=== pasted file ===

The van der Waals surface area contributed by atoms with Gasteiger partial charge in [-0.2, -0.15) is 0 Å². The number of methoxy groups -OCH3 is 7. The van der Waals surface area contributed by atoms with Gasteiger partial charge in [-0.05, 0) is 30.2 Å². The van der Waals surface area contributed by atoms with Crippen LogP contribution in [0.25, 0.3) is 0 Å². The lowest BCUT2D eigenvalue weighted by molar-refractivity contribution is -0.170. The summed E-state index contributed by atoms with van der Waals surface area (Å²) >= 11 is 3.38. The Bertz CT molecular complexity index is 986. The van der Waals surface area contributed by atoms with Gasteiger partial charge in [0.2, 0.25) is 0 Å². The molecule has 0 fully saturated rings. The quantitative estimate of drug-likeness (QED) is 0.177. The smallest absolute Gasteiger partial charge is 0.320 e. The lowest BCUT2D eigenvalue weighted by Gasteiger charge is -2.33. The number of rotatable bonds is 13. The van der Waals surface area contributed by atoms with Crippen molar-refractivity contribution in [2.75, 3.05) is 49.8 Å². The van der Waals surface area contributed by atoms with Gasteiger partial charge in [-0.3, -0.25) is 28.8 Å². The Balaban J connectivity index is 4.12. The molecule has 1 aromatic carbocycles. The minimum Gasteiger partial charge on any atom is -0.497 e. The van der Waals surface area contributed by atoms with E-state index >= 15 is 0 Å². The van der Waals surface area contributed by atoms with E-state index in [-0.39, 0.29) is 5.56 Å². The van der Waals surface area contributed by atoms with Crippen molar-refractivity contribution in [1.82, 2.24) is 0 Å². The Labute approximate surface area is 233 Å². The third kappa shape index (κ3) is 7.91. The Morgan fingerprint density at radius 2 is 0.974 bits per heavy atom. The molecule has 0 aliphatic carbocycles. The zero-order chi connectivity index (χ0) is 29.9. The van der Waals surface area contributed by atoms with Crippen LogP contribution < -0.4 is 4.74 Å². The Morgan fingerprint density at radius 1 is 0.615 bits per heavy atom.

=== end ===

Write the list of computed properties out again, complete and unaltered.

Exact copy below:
The van der Waals surface area contributed by atoms with Gasteiger partial charge in [-0.2, -0.15) is 0 Å². The number of methoxy groups -OCH3 is 7. The van der Waals surface area contributed by atoms with Gasteiger partial charge in [-0.05, 0) is 30.2 Å². The van der Waals surface area contributed by atoms with Crippen LogP contribution in [0.25, 0.3) is 0 Å². The lowest BCUT2D eigenvalue weighted by molar-refractivity contribution is -0.170. The summed E-state index contributed by atoms with van der Waals surface area (Å²) >= 11 is 3.38. The Bertz CT molecular complexity index is 986. The van der Waals surface area contributed by atoms with Gasteiger partial charge in [0.2, 0.25) is 0 Å². The molecule has 0 fully saturated rings. The quantitative estimate of drug-likeness (QED) is 0.177. The smallest absolute Gasteiger partial charge is 0.320 e. The lowest BCUT2D eigenvalue weighted by Gasteiger charge is -2.33. The number of rotatable bonds is 13. The van der Waals surface area contributed by atoms with Crippen molar-refractivity contribution in [2.75, 3.05) is 49.8 Å². The van der Waals surface area contributed by atoms with Gasteiger partial charge in [-0.3, -0.25) is 28.8 Å². The Balaban J connectivity index is 4.12. The molecule has 1 aromatic carbocycles. The minimum Gasteiger partial charge on any atom is -0.497 e. The van der Waals surface area contributed by atoms with E-state index >= 15 is 0 Å². The van der Waals surface area contributed by atoms with E-state index in [-0.39, 0.29) is 5.56 Å². The van der Waals surface area contributed by atoms with Crippen molar-refractivity contribution in [1.82, 2.24) is 0 Å². The Labute approximate surface area is 233 Å². The third kappa shape index (κ3) is 7.91. The Morgan fingerprint density at radius 2 is 0.974 bits per heavy atom. The molecule has 0 aliphatic carbocycles. The zero-order chi connectivity index (χ0) is 29.9. The van der Waals surface area contributed by atoms with Crippen LogP contribution < -0.4 is 4.74 Å². The Morgan fingerprint density at radius 1 is 0.615 bits per heavy atom.